The Department of National Parks, Wildlife and Plant Conservation (DNP) has drawn up a 10-year action plan to mitigate human-elephant conflicts that have occurred wherever elephants and locals share the same habitat, competing for the same resources.
The government on May 26, 1998, designated March 13 as National Elephant Day in a bid to raise awareness about the animal's importance to society.
To mark National Elephant Day on Sunday, the Bangkok Post spoke to DNP authorities and villagers taking part in addressing the human-elephant problem.
The DNP is marking Elephant Day by launching a campaign to clear harmful hunting traps in forests nationwide, after elephants were injured or killed by these traps.
According to the Human and Elephant Voices Network's website, 69 out of 189 protected areas in the kingdom are habitats for Asian elephants.
The network says there are approximately 3,084-3,500 wild elephants in Thailand, adding that compared to 14 years ago, the elephant population today is increasing.
However, it says there are still threats to wild elephants: habitat loss and degradation due to the increase in human population and agricultural encroachment, a trend the network said also occurs in other countries.
Poaching is also still a major problem threatening wild elephants, it says.
The network says that human-elephant conflicts arise at rice, corn and cassava fields near elephant habitats, sometimes resulting in elephant deaths by electrocution from electric fences or gunshot.
It says that although many organisations in the past have tried to solve the problem, the issue persists.
The DNP's 2020-2029 action plan aims to provide food and water resources and a friendly environment for elephants living in protected forest zones while creating a better understanding of elephants in nearby local communities.
Supagit Vinitpornsawan, director of a research centre for wild elephants in DNP protected areas, said elephant invasions of agricultural zones fell by 7.2% last year when compared to 2020 when 686 invasions were recorded.
However, the number is still high, so the DNP has implemented its plan with the hope of minimising human-elephant conflicts in the future, he said.
"We have found the problem is in certain areas where the number of elephants is higher than the amount of resources the forest can provide," Mr Supagit said.
"So we need to have unique plans to deal with unique problems in different zones," he said.
According to the DNP, there are five main forest complexes with elephant invasion problems: The eastern forest; the western forest; the Dong Payayen-Khao Yai forest; the Phu Khiew-Nam Nao forest; and the Kaeng Krachan forest.
He said these zones contain large numbers of elephants, prompting stakeholders to discuss whether the action plan is effective in dealing with the problem.
They also proposed more measures, such as birth control and relocating some to other forest areas, he said.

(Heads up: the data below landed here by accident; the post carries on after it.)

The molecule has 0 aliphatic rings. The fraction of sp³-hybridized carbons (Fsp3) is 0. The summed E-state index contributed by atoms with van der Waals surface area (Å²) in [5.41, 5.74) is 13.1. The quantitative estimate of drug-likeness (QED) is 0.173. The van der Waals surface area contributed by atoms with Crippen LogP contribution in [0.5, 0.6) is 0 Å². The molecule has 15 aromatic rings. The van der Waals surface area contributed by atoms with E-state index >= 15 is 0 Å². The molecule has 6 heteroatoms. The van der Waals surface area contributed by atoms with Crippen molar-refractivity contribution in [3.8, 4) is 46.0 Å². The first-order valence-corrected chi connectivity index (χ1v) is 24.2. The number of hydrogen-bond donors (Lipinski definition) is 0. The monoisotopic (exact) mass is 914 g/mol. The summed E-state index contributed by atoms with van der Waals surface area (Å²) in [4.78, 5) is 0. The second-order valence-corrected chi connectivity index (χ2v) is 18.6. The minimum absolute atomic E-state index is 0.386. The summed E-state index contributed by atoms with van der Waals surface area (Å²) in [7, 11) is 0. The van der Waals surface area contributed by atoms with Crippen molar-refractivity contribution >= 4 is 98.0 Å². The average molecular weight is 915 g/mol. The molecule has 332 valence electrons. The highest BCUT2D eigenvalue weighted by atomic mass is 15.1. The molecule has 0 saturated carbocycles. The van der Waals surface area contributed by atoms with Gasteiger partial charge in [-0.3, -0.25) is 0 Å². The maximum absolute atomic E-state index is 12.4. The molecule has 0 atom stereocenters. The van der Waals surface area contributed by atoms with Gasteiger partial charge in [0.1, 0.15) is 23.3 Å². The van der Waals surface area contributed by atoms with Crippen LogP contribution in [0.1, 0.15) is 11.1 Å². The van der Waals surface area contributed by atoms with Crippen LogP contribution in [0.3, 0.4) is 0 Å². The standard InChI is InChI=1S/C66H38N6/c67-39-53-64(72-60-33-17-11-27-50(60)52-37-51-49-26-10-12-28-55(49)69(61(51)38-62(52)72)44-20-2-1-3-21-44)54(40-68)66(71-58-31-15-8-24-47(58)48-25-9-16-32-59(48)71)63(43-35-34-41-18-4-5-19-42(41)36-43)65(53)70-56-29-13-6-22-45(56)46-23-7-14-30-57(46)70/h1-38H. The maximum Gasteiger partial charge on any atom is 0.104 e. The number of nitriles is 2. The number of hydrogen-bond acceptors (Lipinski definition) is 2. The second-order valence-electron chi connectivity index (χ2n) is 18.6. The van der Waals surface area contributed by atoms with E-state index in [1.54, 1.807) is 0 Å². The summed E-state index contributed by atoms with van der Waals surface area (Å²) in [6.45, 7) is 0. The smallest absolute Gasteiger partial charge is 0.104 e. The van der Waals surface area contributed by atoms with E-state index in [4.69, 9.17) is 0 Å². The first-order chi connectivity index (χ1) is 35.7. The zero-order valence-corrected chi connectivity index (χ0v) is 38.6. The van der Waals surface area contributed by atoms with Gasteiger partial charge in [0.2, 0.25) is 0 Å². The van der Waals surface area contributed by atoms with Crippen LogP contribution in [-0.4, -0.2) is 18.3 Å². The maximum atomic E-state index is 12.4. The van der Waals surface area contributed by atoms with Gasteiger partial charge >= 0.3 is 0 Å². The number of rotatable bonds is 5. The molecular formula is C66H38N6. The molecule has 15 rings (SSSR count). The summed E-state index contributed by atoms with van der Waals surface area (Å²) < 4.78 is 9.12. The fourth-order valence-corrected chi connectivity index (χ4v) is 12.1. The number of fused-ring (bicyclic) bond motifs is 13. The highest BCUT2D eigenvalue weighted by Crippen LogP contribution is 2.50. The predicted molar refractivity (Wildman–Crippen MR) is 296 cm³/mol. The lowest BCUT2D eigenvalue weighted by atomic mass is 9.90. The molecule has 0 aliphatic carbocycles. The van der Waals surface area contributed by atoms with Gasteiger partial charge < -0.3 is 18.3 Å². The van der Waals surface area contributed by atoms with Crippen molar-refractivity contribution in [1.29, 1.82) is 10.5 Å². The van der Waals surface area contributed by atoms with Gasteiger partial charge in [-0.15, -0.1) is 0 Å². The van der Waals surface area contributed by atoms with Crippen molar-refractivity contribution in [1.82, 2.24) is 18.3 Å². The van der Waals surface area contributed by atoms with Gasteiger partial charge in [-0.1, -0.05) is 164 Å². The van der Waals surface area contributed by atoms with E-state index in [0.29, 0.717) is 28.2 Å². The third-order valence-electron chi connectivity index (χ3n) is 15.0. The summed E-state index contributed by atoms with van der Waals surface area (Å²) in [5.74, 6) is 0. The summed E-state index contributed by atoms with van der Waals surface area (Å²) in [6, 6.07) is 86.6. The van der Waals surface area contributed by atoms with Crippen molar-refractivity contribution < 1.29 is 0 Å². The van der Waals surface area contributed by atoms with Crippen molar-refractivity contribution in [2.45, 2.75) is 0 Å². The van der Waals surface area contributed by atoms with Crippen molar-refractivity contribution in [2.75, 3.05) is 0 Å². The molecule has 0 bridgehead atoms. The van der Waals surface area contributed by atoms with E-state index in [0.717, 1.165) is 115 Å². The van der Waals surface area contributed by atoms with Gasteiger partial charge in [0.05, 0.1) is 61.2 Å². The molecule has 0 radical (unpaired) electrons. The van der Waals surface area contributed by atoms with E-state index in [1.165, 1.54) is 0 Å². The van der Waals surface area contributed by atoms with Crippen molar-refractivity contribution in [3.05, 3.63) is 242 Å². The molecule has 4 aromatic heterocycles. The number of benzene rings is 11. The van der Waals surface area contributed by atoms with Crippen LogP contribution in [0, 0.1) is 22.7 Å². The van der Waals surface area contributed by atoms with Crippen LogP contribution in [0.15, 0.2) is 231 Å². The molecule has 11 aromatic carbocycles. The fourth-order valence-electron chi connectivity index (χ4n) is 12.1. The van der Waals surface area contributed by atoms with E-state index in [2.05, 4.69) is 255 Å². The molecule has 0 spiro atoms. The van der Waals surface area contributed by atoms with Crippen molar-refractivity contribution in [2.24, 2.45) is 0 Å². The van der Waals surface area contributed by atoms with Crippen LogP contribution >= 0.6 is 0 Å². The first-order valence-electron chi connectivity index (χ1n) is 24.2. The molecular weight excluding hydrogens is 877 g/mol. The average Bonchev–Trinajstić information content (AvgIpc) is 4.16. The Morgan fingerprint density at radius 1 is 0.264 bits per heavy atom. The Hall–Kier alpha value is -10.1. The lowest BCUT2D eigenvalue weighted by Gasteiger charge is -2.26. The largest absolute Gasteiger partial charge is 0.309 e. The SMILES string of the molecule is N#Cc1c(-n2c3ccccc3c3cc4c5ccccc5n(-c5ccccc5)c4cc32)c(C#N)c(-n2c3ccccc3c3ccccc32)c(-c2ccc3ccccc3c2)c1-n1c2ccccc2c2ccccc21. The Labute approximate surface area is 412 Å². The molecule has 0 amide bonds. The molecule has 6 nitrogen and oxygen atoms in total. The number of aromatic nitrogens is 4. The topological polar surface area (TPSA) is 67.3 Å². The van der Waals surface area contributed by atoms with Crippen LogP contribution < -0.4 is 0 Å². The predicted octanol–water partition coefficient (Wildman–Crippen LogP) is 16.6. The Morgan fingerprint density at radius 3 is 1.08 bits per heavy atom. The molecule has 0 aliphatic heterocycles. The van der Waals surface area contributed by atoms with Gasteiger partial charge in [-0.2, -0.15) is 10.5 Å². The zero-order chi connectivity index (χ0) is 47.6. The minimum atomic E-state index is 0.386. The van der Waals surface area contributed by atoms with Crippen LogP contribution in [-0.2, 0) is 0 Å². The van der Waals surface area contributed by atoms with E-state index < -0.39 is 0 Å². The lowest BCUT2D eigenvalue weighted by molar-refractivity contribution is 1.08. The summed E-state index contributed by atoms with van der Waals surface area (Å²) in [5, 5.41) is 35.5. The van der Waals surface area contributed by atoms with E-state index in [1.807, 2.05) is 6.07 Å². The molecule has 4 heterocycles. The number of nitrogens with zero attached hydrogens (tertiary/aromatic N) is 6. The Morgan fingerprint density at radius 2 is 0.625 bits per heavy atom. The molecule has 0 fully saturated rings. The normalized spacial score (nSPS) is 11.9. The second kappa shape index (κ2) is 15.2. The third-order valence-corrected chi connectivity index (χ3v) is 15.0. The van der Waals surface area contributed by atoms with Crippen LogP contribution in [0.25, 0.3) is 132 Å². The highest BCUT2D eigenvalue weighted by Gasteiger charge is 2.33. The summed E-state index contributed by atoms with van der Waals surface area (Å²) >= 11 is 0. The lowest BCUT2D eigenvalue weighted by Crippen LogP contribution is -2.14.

Mr Supagit said birth control is a sensitive topic and needs more studies before it can be considered.
However, he said relocation could be an option as the department is studying possible destinations, such as the Western Forest Complex where there is still space for elephants.
"This is something that has never been done before, so we need to study it carefully," Mr Supagit said.
"This is because we don't want to bring problems from one place to another," he added.
Yielding 'good results'
Weerapong Korawa, chief of the Khao Aung Rue Nai Wildlife Sanctuary Park in Chachoengsao province, one of the country's hotspots for human-elephant conflicts, said the DNP's 10-year action plan has shown some positive results, especially in creating a better understanding among members of local communities.
"The problem can't be easily dealt with," he said. "It needs more time and close cooperation from all stakeholders, especially local community members."
"We also need support from other partners to help make the plan a success," he said.
He said that one approach to push wild elephants back into the deep forests is still important as it would prevent the animals from coming out and trampling on the crops of local people in this Eastern Forest Complex.
Currently, there are 233 villages located in this forest, and wild elephants tend to come out at night to invade their crop fields, he said.
Mr Weerapong added that the DNP action plan also includes installing an alarm system and training locals.
Cooperation is key
Saengtien Krasaeto, assistant to the Sa Laung village chief in Sa Kaeo's Wang Nam Yen district, said her community is under the DNP's Kacha-Anurak elephant conservation project, which aims to increase cooperation in mitigating human-elephant conflicts.
Ms Saengtien said her community has received support from several private and public agencies providing them with cows, chickens and ducks for sale and consumption.
To deal with the human-elephant conflict, she said locals work together with administrative and forestry officials to patrol the nearby woods for elephants and drive them back into the deep forest.
"We live in the forest, so we can't avoid the problem," she said. "We need to adjust and limit the damages."
"Fortunately, nobody in the village has been killed by an elephant in our community," she said.
"We have never used aggression and violence to get rid of elephants," she said. "What we do is set fire in our fields or turn on the radio at night, as light and sound makes [elephants] know that there are people nearby."
"Elephants can recognise human voices and won't come to our place," she said.